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When Dexter is described as having caddied only for pocket money, it helps to illuminate his own financial condition. Dexter is relatively wealthy. Fitzgerald makes it clear that Dexter is not destitute growing up. The opening paragraph of the story contrasts Dexter's condition with the other caddies:
Some of the caddies were poor as sin and lived in one-room houses with a neurasthenic cow in the front yard, but Dexter Green's father owned the second best grocery-store in Black Bear--the best one was "The Hub," patronized by the wealthy people from Sherry Island--and Dexter caddied only for pocket-money.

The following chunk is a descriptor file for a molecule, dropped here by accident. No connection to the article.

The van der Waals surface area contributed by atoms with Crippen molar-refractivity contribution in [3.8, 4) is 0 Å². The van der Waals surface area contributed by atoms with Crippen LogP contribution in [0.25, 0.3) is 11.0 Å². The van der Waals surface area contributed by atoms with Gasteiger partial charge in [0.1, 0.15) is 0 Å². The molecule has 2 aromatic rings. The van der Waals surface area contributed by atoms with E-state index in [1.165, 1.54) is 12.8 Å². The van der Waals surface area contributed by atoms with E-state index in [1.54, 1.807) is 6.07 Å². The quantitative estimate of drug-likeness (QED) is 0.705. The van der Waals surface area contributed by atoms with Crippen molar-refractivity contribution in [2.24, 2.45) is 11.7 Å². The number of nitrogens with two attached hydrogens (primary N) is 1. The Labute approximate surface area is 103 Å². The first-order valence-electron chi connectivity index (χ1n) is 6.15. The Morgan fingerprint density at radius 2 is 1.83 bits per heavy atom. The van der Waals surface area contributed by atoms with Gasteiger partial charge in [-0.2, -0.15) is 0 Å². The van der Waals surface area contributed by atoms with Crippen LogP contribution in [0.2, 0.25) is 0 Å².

Dexter was not poor, as he came from a relatively wealthy family. In caddying "only for pocket money," it helps to bring out why Dexter does caddy. He enjoys being able to be around the very wealthy and absorbing their patterns of behavior and their habits. For Dexter, caddying only provides the spare change that enables him to enjoy life. Yet, the real reason for his caddying is to bring him closer to the very wealthy, the individuals who embody the promises and possibilities of his "Winter Dreams."
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